M&CS alumnus wins KNVI Best Thesis Award
Jos Wetzels, who recently obtained his Master’s degree in Information Security Technology cum laude at our department, was awarded the 2017 KNVI Best Computer and Information Science Thesis Award today. In his Master thesis KINTSUGI, Identifying & addressing challenges in embedded binary security, Wetzels addresses the upcoming challenge of securing ‘Internet of Things’ (IoT) devices and small embedded devices, which do not have the computational nor the battery power to implement the kind of defenses designed for standard computer.
The jury was very impressed by the quality of Wetzels’ thesis in comparison to the other entries, and therefore unanimously declared him the winner: “These insights are rarely seen at PhD level, so it is very unique to see a Master’s student come up with them.” But not only the jury was impressed, also his supervisor and Full Professor Sandro Etalle had nothing but praise for the work: “The Master thesis of Jos Wetzels is not only the best Master thesis I have had the honor of being the supervisor of; it is the best Master thesis I have ever seen in my life.”
The main contribution of the work is mu-Armor, which is the first exploit mitigation suite (defensive measures against hostile attacks) designed for and working on small devices lacking virtual memory support; so called ‘deeply embedded systems’. Another contribution of the thesis concerns the discovery of vulnerability in well-known operating systems for embedded devices. Sandro Etalle concludes: “Thanks to the work done, Jos Wetzels is now considered a world expert in the field, and he is often asked as a speaker at industrial conferences, as expert on security of IoT and embedded systems.”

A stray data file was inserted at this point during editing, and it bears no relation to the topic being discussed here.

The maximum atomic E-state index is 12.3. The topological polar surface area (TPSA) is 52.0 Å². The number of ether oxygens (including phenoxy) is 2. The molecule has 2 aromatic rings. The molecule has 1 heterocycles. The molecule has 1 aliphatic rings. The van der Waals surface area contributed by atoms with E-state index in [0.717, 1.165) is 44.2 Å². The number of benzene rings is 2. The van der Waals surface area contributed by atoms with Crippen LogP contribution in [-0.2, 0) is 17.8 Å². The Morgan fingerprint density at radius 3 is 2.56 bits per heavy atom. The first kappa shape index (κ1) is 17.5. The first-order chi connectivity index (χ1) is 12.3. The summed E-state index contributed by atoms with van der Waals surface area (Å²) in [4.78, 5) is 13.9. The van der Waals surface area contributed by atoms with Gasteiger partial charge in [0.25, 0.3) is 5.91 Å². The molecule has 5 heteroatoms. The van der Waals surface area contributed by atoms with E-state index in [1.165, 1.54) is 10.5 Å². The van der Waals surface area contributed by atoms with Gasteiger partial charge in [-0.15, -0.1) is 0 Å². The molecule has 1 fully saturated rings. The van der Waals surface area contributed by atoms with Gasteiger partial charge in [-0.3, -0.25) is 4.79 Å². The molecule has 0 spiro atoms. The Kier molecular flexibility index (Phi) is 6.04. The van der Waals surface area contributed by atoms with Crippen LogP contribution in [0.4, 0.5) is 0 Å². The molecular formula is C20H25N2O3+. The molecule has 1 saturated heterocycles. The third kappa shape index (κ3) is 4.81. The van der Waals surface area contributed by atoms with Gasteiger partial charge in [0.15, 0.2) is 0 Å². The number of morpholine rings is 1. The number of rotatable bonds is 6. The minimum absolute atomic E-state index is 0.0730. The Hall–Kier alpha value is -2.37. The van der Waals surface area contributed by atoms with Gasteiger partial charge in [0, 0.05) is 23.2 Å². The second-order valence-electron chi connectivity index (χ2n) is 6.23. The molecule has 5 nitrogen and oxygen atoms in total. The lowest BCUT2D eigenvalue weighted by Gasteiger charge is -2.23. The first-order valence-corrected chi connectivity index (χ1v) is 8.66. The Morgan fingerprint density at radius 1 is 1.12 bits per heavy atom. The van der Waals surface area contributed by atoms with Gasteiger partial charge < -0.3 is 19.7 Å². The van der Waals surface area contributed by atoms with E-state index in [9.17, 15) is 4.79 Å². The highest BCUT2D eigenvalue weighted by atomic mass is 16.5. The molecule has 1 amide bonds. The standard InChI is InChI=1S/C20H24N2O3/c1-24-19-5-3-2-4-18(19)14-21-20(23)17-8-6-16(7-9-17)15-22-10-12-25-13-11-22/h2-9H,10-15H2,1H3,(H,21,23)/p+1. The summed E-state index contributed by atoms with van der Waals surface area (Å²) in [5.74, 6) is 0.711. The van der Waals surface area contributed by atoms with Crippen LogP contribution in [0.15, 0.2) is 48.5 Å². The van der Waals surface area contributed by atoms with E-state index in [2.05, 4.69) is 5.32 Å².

Jos himself was of course very happy with winning the award: "I am honored to receive the KNVI Best Computer and Information Science Thesis Award and would like to thank my supervisors, family and friends for their support. It is great to see the urgency and importance of fundamental research into embedded systems security being acknowledged, especially considering the rapid growth of the IoT and increasing interconnectivity of previously isolated, highly sensitive systems such as those found in critical infrastructure, automotive or medical domains.”
He continues, looking forward to the future of his research field: “My research has shown just how much ground there still is to cover if we want to catch up with what we've come to expect of our laptops, servers, desktops and smartphones in terms of security, and I hope my work has made a significant contribution in that regard."